A couple of reviews from theotherpaper at the link below
Cooke on vinyl: sexy medium, sexy message
An LP record playing on a turntable is sort of a sexual thing, and if you let me explain how, you’ll never look at your stereo the same again.
You have the vaginal-like grooves of the album, with the penis of a record needle, ah, grooving the groove, so to speak. Just like sex, it takes friction and texture and turns it into music, beautiful music. Know what I mean?
Let’s get it on, Marvin Gaye once sang—on records back in the day. So what better way to listen to sexy music than on a more-than-metaphorical medium? And what better way to listen to reissues than on the thickest, blackest vinyl yet, 180-gram pressings?
Sam Cooke, the late, great soul singer, recorded One Night Stand! Sam Cooke Live at the Harlem Square Club in 1963. Columbia’s Legacy reissue series has seen fit to press up the title on vinyl, and brutha, you need to hear this. This solidified petroleum product we call a record delivers a warmth and depth that the CD version simply cannot match.
Of course, the medium is nothing without its message, and One Night Stand! is one of the liveliest live-show recordings in history, with the local soul folk turned out and turned on to Sam and his veteran road band. They matter to the chemistry of Sam’s performance something fierce throughout the album. What a shame there isn’t video of the night. Oh, well.
Opening with “Fight It (Don’t Fight It),” Cooke repeatedly wails “got to feel the feeling” toward the end of the song’s two minutes and 55 seconds, turning it into a gospel-powered call to Saturday night lust. And then it’s on to a thigh-slapping “Chain Gang,” Cooke grunting “unh” and ”ah” like he was heaving a pick ax on the roadside. “Cupid,” one of pop’s quainter cries of love, only briefly mellows out the album.
“Medley: It’s All Right/For Sentimental Reasons” combines two lovely ballads, with Sam advising the dudes in the audience not to hit their old ladies upside the head and to use a little love instead. How old-fashioned, huh? “Twistin’ the Night Away,” his career-defining hit, ends side one, everyone dancing in the club, no doubt.
Side two is more the gospel/soul experience, and this is where vinyl’s inherent advantage of warmth comes in. Sam and the band play with the intro to “Bring It on Home to Me,” rolling waves of rock ’n’ roll crescendos back and forth, teasing the audience with a foreplay the likes of which bands just don’t know how to do anymore. Awesome.
“Somebody Have Mercy” is probably the least known of the songs here (and undeservedly so), second only to “Nothing Can Change This Love,” a spectacularly Sam affair on the vocal mike. “Having a Party” ends the 10-song set of transcendentally good times.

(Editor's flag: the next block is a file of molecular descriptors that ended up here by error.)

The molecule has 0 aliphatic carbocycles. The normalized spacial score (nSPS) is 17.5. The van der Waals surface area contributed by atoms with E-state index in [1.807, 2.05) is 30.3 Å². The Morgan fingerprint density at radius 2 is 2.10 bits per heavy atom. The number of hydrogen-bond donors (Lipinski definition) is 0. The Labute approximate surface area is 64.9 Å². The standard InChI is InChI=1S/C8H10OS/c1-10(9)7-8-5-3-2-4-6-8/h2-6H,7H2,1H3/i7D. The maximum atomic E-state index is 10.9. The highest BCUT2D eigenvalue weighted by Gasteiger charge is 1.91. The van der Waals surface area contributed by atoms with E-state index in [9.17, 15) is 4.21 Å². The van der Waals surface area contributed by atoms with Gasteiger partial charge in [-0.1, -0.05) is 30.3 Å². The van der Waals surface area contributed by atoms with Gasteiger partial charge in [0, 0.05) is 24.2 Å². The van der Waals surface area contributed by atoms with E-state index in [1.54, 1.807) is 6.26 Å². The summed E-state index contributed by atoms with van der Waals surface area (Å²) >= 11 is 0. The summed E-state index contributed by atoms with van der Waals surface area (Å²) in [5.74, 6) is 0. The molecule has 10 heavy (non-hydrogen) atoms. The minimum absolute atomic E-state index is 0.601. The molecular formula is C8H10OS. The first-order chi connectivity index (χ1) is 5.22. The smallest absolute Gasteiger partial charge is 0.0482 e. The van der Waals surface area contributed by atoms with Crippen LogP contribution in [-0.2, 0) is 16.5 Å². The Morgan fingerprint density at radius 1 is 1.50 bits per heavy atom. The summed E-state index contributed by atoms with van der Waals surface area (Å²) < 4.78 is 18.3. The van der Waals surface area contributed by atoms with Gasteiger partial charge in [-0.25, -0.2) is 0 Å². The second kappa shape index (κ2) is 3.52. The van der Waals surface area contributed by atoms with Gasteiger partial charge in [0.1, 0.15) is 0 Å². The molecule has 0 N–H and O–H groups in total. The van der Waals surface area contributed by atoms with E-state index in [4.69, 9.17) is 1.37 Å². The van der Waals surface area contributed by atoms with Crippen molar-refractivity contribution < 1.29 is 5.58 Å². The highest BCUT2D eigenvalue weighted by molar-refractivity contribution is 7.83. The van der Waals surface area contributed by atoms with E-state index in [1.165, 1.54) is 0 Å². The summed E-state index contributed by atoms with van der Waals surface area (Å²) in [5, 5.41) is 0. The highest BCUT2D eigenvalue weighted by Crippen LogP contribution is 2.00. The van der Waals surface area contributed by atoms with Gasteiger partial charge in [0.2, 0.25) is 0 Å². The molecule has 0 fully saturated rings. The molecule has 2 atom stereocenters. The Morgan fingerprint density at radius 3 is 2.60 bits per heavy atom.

Recorded in north Florida, Cooke is naked without overdubs and orchestra, just him and his band. The album stands as magnificent testimony to how they used to do it back in the day.
Tragically, Cooke would be murdered a year later, prematurely ending one of music’s most important links between black and white America.
A call-out to the Duke and a treat for the fans
From the moment the great Charles Mingus starts plucking his huge acoustic string bass on “Better Git It in Your Soul,” I was enthralled by the sound of the 180-gram vinyl reissue of his first album for Columbia, 1959’s Mingus Ah Hum. Something about the gooey black medium makes a double bass sound so much more, hmmm, double.
The track itself is one of Mingus’s most boisterous call-outs of gospel/jazz, ornery and humorous and brilliantly arranged. There is tension in the piano and the trombone, there is release in the signature chorus, and there are high amounts of in-the-moment-despite-being-in-the-studio spontaneity. A virtual triumph, and hotter than hell on 180-gram. Yeah!
“Goodbye Pork Pie Hat” brings the energy way down, Mingus going from the churchical high of “Git” to a meditative introspection invoking what would become classic shades of nocturnal urban jazz. Brooding, moody, restless—a beautiful statement by Mingus.
“Boogie Stop Shuffle” lets the band go for it, speed-powered and urgent. The cats can play under Mingus’s star direction, and this cut, in particular, typifies jazz 1959: big band nearly gone, the small combo perfectly able to redefine the times. Killer.
“Bird Calls” takes the tempo farther, into a frantic near-madness. Treble pitch seems to be no challenge for 180-gram vinyl, sounding firmer than on CD. Hurray for the black platters!
“Open Letter to Duke” puts bebop into the mix, Mingus slightly messing with the greatest of the big-band composers, musically challenging him to a style that might’ve indeed helped bury the swing era. The energy crackles, and the band Mingus has assembled for Ah Hum hums both atmospherically and earthly. In the middle, Mingus arranges for a tempo breakdown with the horns moving up and down slowly, as if making a statement within a statement. Jazz scholars are still pondering the meaning of the title.
Though the CD reissue of Ah Hum has the original nine tracks plus three bonus cuts, the 180-gram is sequenced just the way Mingus first released the album, one that may indeed stand as his best.